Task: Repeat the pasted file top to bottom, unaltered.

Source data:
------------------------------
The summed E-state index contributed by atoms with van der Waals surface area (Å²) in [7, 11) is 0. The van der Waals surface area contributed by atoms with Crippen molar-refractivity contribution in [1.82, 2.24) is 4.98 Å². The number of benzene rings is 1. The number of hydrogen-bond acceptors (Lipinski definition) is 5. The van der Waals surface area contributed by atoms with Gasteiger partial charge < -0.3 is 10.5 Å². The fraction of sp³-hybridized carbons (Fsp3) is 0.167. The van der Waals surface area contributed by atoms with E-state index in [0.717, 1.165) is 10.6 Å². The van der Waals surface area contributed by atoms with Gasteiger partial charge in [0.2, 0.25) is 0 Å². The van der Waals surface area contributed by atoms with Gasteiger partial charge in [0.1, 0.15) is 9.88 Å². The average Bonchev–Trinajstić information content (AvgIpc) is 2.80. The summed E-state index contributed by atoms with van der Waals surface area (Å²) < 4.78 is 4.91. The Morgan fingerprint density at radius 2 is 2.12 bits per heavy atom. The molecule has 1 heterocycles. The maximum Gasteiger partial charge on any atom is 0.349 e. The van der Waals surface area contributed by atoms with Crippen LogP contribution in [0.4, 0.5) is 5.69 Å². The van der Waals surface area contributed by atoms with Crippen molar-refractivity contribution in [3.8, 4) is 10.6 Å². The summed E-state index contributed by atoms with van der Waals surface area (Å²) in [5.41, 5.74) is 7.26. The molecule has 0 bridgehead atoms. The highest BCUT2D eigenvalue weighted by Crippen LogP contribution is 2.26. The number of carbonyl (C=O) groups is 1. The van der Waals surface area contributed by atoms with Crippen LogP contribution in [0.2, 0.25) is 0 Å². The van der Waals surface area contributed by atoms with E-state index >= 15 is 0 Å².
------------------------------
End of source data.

The summed E-state index contributed by atoms with van der Waals surface area (Å²) in [7, 11) is 0. The van der Waals surface area contributed by atoms with Crippen molar-refractivity contribution in [1.82, 2.24) is 4.98 Å². The number of benzene rings is 1. The number of hydrogen-bond acceptors (Lipinski definition) is 5. The van der Waals surface area contributed by atoms with Gasteiger partial charge < -0.3 is 10.5 Å². The fraction of sp³-hybridized carbons (Fsp3) is 0.167. The van der Waals surface area contributed by atoms with E-state index in [0.717, 1.165) is 10.6 Å². The van der Waals surface area contributed by atoms with Gasteiger partial charge in [0.2, 0.25) is 0 Å². The van der Waals surface area contributed by atoms with Gasteiger partial charge in [0.1, 0.15) is 9.88 Å². The average Bonchev–Trinajstić information content (AvgIpc) is 2.80. The summed E-state index contributed by atoms with van der Waals surface area (Å²) < 4.78 is 4.91. The Morgan fingerprint density at radius 2 is 2.12 bits per heavy atom. The molecule has 1 heterocycles. The maximum Gasteiger partial charge on any atom is 0.349 e. The van der Waals surface area contributed by atoms with Crippen LogP contribution in [0.4, 0.5) is 5.69 Å². The van der Waals surface area contributed by atoms with Crippen molar-refractivity contribution in [3.8, 4) is 10.6 Å². The summed E-state index contributed by atoms with van der Waals surface area (Å²) in [5.41, 5.74) is 7.26. The molecule has 0 bridgehead atoms. The highest BCUT2D eigenvalue weighted by Crippen LogP contribution is 2.26. The number of carbonyl (C=O) groups is 1. The van der Waals surface area contributed by atoms with Crippen LogP contribution in [0.2, 0.25) is 0 Å². The van der Waals surface area contributed by atoms with E-state index >= 15 is 0 Å².